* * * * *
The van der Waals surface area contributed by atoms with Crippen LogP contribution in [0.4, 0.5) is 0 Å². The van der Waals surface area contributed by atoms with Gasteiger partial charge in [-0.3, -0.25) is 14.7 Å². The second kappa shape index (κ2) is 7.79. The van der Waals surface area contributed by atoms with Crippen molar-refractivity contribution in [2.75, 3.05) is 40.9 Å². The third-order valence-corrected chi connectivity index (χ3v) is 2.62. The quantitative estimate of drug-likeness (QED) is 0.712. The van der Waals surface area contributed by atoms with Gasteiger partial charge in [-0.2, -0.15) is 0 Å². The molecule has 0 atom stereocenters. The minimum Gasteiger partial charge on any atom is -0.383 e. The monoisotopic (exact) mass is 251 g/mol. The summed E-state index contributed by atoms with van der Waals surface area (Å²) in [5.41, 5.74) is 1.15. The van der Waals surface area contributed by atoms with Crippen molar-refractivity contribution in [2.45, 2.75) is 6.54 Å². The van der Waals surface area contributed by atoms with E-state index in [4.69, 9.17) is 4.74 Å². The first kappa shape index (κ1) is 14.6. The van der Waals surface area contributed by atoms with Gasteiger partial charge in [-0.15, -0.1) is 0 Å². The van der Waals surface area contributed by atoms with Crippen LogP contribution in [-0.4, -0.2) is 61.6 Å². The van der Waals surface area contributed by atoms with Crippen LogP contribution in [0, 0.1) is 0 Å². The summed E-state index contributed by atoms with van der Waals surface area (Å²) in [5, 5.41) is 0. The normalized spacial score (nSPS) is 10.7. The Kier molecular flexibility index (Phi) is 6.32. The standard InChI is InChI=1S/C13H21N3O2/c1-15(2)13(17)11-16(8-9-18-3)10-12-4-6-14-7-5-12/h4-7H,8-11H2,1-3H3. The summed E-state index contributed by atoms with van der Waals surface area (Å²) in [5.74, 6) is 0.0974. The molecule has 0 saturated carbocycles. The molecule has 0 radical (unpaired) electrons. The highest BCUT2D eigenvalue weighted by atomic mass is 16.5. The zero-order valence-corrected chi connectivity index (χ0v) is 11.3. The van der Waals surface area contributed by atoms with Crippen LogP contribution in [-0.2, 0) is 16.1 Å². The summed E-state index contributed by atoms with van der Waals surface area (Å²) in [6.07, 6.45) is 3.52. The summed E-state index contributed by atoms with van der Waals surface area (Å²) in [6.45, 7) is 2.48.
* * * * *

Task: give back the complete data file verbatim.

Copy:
The van der Waals surface area contributed by atoms with Crippen LogP contribution in [0.4, 0.5) is 0 Å². The van der Waals surface area contributed by atoms with Gasteiger partial charge in [-0.3, -0.25) is 14.7 Å². The second kappa shape index (κ2) is 7.79. The van der Waals surface area contributed by atoms with Crippen molar-refractivity contribution in [2.75, 3.05) is 40.9 Å². The third-order valence-corrected chi connectivity index (χ3v) is 2.62. The quantitative estimate of drug-likeness (QED) is 0.712. The van der Waals surface area contributed by atoms with Gasteiger partial charge in [-0.2, -0.15) is 0 Å². The molecule has 0 atom stereocenters. The minimum Gasteiger partial charge on any atom is -0.383 e. The monoisotopic (exact) mass is 251 g/mol. The summed E-state index contributed by atoms with van der Waals surface area (Å²) in [5.41, 5.74) is 1.15. The van der Waals surface area contributed by atoms with Crippen molar-refractivity contribution in [2.45, 2.75) is 6.54 Å². The van der Waals surface area contributed by atoms with E-state index in [4.69, 9.17) is 4.74 Å². The first kappa shape index (κ1) is 14.6. The van der Waals surface area contributed by atoms with Gasteiger partial charge in [-0.15, -0.1) is 0 Å². The van der Waals surface area contributed by atoms with Crippen LogP contribution in [-0.4, -0.2) is 61.6 Å². The van der Waals surface area contributed by atoms with Crippen LogP contribution in [0, 0.1) is 0 Å². The summed E-state index contributed by atoms with van der Waals surface area (Å²) in [5, 5.41) is 0. The normalized spacial score (nSPS) is 10.7. The Kier molecular flexibility index (Phi) is 6.32. The standard InChI is InChI=1S/C13H21N3O2/c1-15(2)13(17)11-16(8-9-18-3)10-12-4-6-14-7-5-12/h4-7H,8-11H2,1-3H3. The summed E-state index contributed by atoms with van der Waals surface area (Å²) in [5.74, 6) is 0.0974. The molecule has 0 saturated carbocycles. The molecule has 0 radical (unpaired) electrons. The highest BCUT2D eigenvalue weighted by atomic mass is 16.5. The zero-order valence-corrected chi connectivity index (χ0v) is 11.3. The van der Waals surface area contributed by atoms with Crippen LogP contribution in [-0.2, 0) is 16.1 Å². The summed E-state index contributed by atoms with van der Waals surface area (Å²) in [6.07, 6.45) is 3.52. The summed E-state index contributed by atoms with van der Waals surface area (Å²) in [6.45, 7) is 2.48.